IBM plans to make a 10-year, $240 million investment to create the MIT–IBM Watson AI Lab in partnership with the Massachusetts Institute of Technology. The lab will carry out fundamental artificial intelligence research and seek to propel scientific breakthroughs that unlock the potential of AI. The collaboration aims to advance AI hardware, software and algorithms related to deep learning and other areas, increase AI’s impact on industries, such as health care and cybersecurity, and explore the economic and ethical implications of AI on society. IBM’s investment in the lab will support research by IBM and MIT scientists.
“The field of artificial intelligence has experienced incredible growth and progress over the past decade. Yet today’s AI systems, as remarkable as they are, will require new innovations to tackle increasingly difficult real-world problems to improve our work and lives,” said Dr. John Kelly III, IBM senior vice president, Cognitive Solutions and Research. “The extremely broad and deep technical capabilities and talent at MIT and IBM are unmatched, and will lead the field of AI for at least the next decade."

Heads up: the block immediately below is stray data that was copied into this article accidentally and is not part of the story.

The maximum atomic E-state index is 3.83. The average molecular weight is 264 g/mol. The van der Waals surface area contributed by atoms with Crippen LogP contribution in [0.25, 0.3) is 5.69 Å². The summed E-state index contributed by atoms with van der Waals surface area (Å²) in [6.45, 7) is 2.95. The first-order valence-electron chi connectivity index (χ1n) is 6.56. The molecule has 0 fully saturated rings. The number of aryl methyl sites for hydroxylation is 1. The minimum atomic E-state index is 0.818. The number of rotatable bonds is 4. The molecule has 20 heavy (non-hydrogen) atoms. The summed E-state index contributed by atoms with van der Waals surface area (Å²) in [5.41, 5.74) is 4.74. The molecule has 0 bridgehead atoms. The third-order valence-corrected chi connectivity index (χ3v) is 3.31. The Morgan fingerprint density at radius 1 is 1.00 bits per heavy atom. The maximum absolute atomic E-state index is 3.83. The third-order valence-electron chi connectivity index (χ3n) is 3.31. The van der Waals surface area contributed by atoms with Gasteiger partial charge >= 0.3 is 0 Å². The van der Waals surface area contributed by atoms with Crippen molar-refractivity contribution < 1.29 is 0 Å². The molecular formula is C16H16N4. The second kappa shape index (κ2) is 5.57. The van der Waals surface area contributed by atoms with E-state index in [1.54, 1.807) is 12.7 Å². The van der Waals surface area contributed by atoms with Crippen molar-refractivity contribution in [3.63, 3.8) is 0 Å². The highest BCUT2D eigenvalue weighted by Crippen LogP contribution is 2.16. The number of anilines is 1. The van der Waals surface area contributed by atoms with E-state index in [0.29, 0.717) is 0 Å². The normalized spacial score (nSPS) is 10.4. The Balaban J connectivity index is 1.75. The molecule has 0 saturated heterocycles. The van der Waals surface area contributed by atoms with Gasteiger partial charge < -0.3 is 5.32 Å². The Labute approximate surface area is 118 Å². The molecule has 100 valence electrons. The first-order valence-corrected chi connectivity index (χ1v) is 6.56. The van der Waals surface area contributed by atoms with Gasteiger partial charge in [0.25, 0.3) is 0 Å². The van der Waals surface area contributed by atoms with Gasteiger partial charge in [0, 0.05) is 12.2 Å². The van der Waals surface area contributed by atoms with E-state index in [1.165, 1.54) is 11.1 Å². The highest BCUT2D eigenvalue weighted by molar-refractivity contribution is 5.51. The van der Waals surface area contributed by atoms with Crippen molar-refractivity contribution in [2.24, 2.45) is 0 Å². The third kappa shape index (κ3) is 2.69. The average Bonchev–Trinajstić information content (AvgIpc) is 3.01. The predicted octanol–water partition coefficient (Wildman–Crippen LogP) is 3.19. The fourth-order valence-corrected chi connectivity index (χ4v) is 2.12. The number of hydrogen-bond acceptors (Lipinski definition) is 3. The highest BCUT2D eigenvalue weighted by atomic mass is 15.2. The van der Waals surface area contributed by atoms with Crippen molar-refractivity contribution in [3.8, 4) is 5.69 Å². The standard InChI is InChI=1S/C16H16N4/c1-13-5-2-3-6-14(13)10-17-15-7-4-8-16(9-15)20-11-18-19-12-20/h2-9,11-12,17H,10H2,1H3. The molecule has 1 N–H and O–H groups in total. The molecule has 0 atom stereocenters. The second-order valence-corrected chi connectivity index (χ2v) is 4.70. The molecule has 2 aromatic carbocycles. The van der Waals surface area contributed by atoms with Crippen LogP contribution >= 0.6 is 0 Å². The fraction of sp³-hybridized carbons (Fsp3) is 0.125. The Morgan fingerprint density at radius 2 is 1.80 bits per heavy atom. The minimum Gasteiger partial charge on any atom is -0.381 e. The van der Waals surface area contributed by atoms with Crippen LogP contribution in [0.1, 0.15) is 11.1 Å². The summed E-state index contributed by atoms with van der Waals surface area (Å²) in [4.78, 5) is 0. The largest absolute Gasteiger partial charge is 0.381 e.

The new lab will be one of the largest long-term university-industry AI collaborations to date, mobilizing the talent of more than 100 AI scientists, professors, and students to pursue joint research at IBM's Research Lab in Cambridge—co-located with the IBM Watson Health and IBM Security headquarters in Kendall Square, in Cambridge, Massachusetts—and on the neighboring MIT campus.
IBM and MIT plan to issue a call for proposals to MIT researchers and IBM scientists to submit their ideas for joint research to push the boundaries in AI science and technology in several areas, including developing advanced algorithms to expand capabilities in machine learning and reasoning. Researchers will create AI systems that move beyond specialized tasks to tackle more complex problems, and benefit from robust, continuous learning. Researchers will invent new algorithms that can not only leverage big data when available, but also learn from limited data to augment human intelligence.
For information, visit http://MITIBMWatsonAILab.mit.edu.